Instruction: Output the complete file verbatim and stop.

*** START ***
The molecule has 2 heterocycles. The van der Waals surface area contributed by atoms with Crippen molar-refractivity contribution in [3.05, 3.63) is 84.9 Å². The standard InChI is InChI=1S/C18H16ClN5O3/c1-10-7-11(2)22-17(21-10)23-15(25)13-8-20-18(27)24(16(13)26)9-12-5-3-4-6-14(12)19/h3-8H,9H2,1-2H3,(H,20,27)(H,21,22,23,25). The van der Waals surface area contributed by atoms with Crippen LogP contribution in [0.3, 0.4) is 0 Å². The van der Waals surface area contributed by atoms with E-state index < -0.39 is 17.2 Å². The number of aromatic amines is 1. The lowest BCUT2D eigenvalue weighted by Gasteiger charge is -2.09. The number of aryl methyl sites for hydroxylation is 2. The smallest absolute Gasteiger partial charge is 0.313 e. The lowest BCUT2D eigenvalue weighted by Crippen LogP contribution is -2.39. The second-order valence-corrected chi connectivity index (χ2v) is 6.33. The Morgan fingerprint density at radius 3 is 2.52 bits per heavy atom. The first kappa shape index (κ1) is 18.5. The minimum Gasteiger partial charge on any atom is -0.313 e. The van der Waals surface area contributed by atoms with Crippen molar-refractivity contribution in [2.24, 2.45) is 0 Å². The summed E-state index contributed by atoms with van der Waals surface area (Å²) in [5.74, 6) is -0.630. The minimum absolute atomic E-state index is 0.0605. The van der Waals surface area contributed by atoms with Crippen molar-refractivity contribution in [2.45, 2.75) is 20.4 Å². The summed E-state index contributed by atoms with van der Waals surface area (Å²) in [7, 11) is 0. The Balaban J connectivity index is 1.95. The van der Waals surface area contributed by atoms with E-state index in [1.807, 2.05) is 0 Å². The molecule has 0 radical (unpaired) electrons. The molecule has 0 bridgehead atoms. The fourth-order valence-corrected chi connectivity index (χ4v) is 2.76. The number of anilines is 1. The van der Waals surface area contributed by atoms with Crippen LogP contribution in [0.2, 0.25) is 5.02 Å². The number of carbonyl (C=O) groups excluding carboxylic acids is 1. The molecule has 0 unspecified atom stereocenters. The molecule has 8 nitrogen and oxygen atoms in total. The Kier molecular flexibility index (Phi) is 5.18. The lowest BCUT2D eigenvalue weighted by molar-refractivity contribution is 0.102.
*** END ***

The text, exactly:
The molecule has 2 heterocycles. The van der Waals surface area contributed by atoms with Crippen molar-refractivity contribution in [3.05, 3.63) is 84.9 Å². The standard InChI is InChI=1S/C18H16ClN5O3/c1-10-7-11(2)22-17(21-10)23-15(25)13-8-20-18(27)24(16(13)26)9-12-5-3-4-6-14(12)19/h3-8H,9H2,1-2H3,(H,20,27)(H,21,22,23,25). The van der Waals surface area contributed by atoms with Crippen LogP contribution in [0.3, 0.4) is 0 Å². The van der Waals surface area contributed by atoms with E-state index < -0.39 is 17.2 Å². The number of aromatic amines is 1. The lowest BCUT2D eigenvalue weighted by Gasteiger charge is -2.09. The number of aryl methyl sites for hydroxylation is 2. The smallest absolute Gasteiger partial charge is 0.313 e. The lowest BCUT2D eigenvalue weighted by Crippen LogP contribution is -2.39. The second-order valence-corrected chi connectivity index (χ2v) is 6.33. The Morgan fingerprint density at radius 3 is 2.52 bits per heavy atom. The first kappa shape index (κ1) is 18.5. The minimum Gasteiger partial charge on any atom is -0.313 e. The van der Waals surface area contributed by atoms with Crippen molar-refractivity contribution in [2.24, 2.45) is 0 Å². The summed E-state index contributed by atoms with van der Waals surface area (Å²) in [5.74, 6) is -0.630. The minimum absolute atomic E-state index is 0.0605. The van der Waals surface area contributed by atoms with Crippen molar-refractivity contribution in [2.45, 2.75) is 20.4 Å². The summed E-state index contributed by atoms with van der Waals surface area (Å²) in [7, 11) is 0. The Balaban J connectivity index is 1.95. The van der Waals surface area contributed by atoms with E-state index in [1.807, 2.05) is 0 Å². The molecule has 0 radical (unpaired) electrons. The molecule has 0 bridgehead atoms. The fourth-order valence-corrected chi connectivity index (χ4v) is 2.76. The number of anilines is 1. The van der Waals surface area contributed by atoms with Crippen LogP contribution in [0.2, 0.25) is 5.02 Å². The number of carbonyl (C=O) groups excluding carboxylic acids is 1. The molecule has 0 unspecified atom stereocenters. The molecule has 8 nitrogen and oxygen atoms in total. The Kier molecular flexibility index (Phi) is 5.18. The lowest BCUT2D eigenvalue weighted by molar-refractivity contribution is 0.102.